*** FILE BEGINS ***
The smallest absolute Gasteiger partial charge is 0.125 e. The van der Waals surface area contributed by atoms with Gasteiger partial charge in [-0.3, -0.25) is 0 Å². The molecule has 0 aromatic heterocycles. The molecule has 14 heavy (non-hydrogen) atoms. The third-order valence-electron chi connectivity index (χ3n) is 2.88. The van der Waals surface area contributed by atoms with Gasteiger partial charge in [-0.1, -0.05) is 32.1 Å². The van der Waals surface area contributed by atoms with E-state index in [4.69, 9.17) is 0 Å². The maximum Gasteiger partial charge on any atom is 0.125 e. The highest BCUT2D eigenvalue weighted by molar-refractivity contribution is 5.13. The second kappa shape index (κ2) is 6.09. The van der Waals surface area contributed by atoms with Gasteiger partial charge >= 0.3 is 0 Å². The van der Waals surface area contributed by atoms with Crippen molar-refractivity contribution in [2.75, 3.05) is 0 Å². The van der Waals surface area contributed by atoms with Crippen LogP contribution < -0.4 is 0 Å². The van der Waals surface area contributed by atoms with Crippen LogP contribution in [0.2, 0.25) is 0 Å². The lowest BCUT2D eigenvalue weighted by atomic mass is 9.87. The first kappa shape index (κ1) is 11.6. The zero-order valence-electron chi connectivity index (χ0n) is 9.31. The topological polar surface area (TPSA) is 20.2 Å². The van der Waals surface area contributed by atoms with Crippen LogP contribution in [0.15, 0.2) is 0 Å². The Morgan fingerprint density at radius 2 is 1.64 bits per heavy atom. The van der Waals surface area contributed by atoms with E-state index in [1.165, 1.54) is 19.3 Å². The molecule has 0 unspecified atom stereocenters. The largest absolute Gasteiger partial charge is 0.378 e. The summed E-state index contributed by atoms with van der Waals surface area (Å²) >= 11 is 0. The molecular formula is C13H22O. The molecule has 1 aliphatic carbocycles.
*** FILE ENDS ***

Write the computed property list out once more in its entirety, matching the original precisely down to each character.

The smallest absolute Gasteiger partial charge is 0.125 e. The van der Waals surface area contributed by atoms with Gasteiger partial charge in [-0.3, -0.25) is 0 Å². The molecule has 0 aromatic heterocycles. The molecule has 14 heavy (non-hydrogen) atoms. The third-order valence-electron chi connectivity index (χ3n) is 2.88. The van der Waals surface area contributed by atoms with Gasteiger partial charge in [-0.1, -0.05) is 32.1 Å². The van der Waals surface area contributed by atoms with E-state index in [4.69, 9.17) is 0 Å². The maximum Gasteiger partial charge on any atom is 0.125 e. The highest BCUT2D eigenvalue weighted by molar-refractivity contribution is 5.13. The second kappa shape index (κ2) is 6.09. The van der Waals surface area contributed by atoms with Gasteiger partial charge >= 0.3 is 0 Å². The van der Waals surface area contributed by atoms with Crippen molar-refractivity contribution in [2.75, 3.05) is 0 Å². The van der Waals surface area contributed by atoms with Crippen LogP contribution < -0.4 is 0 Å². The van der Waals surface area contributed by atoms with Crippen LogP contribution in [0.2, 0.25) is 0 Å². The lowest BCUT2D eigenvalue weighted by atomic mass is 9.87. The first kappa shape index (κ1) is 11.6. The zero-order valence-electron chi connectivity index (χ0n) is 9.31. The topological polar surface area (TPSA) is 20.2 Å². The van der Waals surface area contributed by atoms with Crippen LogP contribution in [0.15, 0.2) is 0 Å². The Morgan fingerprint density at radius 2 is 1.64 bits per heavy atom. The van der Waals surface area contributed by atoms with E-state index in [1.165, 1.54) is 19.3 Å². The molecule has 0 unspecified atom stereocenters. The largest absolute Gasteiger partial charge is 0.378 e. The summed E-state index contributed by atoms with van der Waals surface area (Å²) >= 11 is 0. The molecular formula is C13H22O. The molecule has 1 aliphatic carbocycles.